We Found the Best Cardio Machines to Give You Sleek, Sexy Arms
Warmer weather means starting to dig out sleeveless shirt and sundresses from your closet, and time to start toning and strengthening your arms! Strength training, bands, and weight machines are a great way to get the sculpted look you’re aiming for, but did you know you can also tone your arms while working on your heart health and burning calories? We’ve compiled tips from trainers on how to tackle those upper-body trouble spots while using common cardiovascular machines.
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While using an elliptical with handles, the majority of people focus solely on pushing with their legs while their arms do a minimal amount of work. One way to change it up and involve big muscles in your back and chest is to perform short intervals where you focus on pushing and pulling with the upper body, letting your legs completely rest. You’ll be amazed how different it feels when focusing on the top half of your body and your arms start to burn! Add in five to 10 20-second upper body intervals throughout your workout for best results.
Alexandra Price at FIT4MOM Waco, TX, recommends adding some mini bands into your treadmill workout. “As moms, we’re always on the move so at FIT4MOM, we like our equipment to be portable yet powerful. I love utilizing these SKLZ mini bands in ways people might not think of since most of what you see is lower-body use of them.
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While on a treadmill or elliptical, you can place the bands a little higher than your wrists and open your arms to keep resistance. Holding good posture through your upper back and pressing your shoulder blades down, you can take the bands over head, in front of your body, or down. Work your shoulder and arm muscles either by releasing tension and then opening again or by making short pulsing movements out and in and for an added challenge. Hold one side down and pull the other side up for a bicep curl or reverse that to target your triceps.”
Price also notes the rowing machine can be incredible effective for toning the upper body. “Rowing machines are already a great full-body workout, but you can target your upper body by connecting mind to muscle and being mindful to utilize your arms more than your legs as you row. Posture is very important here also as we tend to slouch and use our back and shoulders rather than our arms, especially once we start to fatigue. Making that brain body connection to the body part you want to target is very helpful.” Kylie Schofield with Tall Girl Fitness agrees.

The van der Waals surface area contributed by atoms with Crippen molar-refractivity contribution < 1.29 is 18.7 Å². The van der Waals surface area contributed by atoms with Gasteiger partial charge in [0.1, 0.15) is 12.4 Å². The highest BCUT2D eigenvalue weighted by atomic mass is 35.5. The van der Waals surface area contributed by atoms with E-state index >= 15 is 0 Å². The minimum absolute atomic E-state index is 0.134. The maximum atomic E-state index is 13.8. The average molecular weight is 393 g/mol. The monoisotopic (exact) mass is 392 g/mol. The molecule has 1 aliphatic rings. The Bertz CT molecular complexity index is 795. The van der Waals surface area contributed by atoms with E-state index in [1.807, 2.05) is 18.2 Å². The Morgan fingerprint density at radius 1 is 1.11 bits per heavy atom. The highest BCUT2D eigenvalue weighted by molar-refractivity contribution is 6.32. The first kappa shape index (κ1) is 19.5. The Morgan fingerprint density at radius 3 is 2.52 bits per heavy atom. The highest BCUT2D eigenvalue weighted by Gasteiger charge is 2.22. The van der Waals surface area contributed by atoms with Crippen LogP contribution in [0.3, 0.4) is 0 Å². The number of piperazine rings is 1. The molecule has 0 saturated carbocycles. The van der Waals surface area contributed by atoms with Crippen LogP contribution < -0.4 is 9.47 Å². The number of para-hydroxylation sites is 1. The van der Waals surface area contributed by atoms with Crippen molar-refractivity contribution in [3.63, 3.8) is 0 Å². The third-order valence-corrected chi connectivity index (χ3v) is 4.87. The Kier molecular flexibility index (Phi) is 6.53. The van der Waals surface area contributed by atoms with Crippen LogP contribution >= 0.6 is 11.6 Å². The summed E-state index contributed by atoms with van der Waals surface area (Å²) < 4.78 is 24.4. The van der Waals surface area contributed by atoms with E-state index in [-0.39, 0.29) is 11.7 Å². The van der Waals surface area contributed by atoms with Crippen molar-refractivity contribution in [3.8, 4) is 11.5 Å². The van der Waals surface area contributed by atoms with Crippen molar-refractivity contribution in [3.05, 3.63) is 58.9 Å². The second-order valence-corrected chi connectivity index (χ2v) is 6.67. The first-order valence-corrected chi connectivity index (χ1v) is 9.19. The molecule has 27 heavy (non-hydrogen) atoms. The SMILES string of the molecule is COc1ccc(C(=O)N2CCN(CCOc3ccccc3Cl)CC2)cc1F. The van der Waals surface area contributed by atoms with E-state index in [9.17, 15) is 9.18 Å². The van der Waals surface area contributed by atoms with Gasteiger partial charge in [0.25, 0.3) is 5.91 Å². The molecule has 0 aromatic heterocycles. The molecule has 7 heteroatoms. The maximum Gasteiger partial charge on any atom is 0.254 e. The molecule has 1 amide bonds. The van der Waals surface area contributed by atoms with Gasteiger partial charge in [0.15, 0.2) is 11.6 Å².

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“The row machine is one of my favorite machines. Not only do you get a great cardio workout, you are also working so many muscle groups, which leads to a greater amount of calories burned as well as building lean muscle to get the toned looked you want! I like to do five sets of 2-minute intervals going as hard and as fast as I can! Deltoids, rhomboids, pecs, biceps, and triceps are some of the upper-body muscle groups you’ll be activating during this exercise.”
Recumbent or Spin Bikes
While riding on a Spin bike, you have the opportunity to get light dumbbells involved and strengthen your arm and shoulders as you ride. My top moves are overhead shoulder press, Arnold press, lateral raises, and forward raises with 2- to 3-pound weights. Make sure to sit up nice and tall, working on your posture and keeping the weights light, putting minimal pressure on your lower back. When you’re not using the weights, you can place them on the ground or rest them on your legs in between sets.
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Meagan Moore, a fitness instructor at Snap fitness, likes to incorporate hand weights into stair stepper workouts with her clients. “Adding hand weights to the stair stepper to incorporate upper body can be very useful in the gym. Not only are you adding resistance and strength, but also utilizing your time in the gym. Keeping the stair stepper at a slower pace allows for better form and not swinging your arms around. Make sure to keep your elbows tucked in, shoulders rolled back, and chest up to try to keep your hammer curls slow and controlled. Making sure to keep the right form can be very crucial in preventing injury and utilizing the correct muscle groups.”
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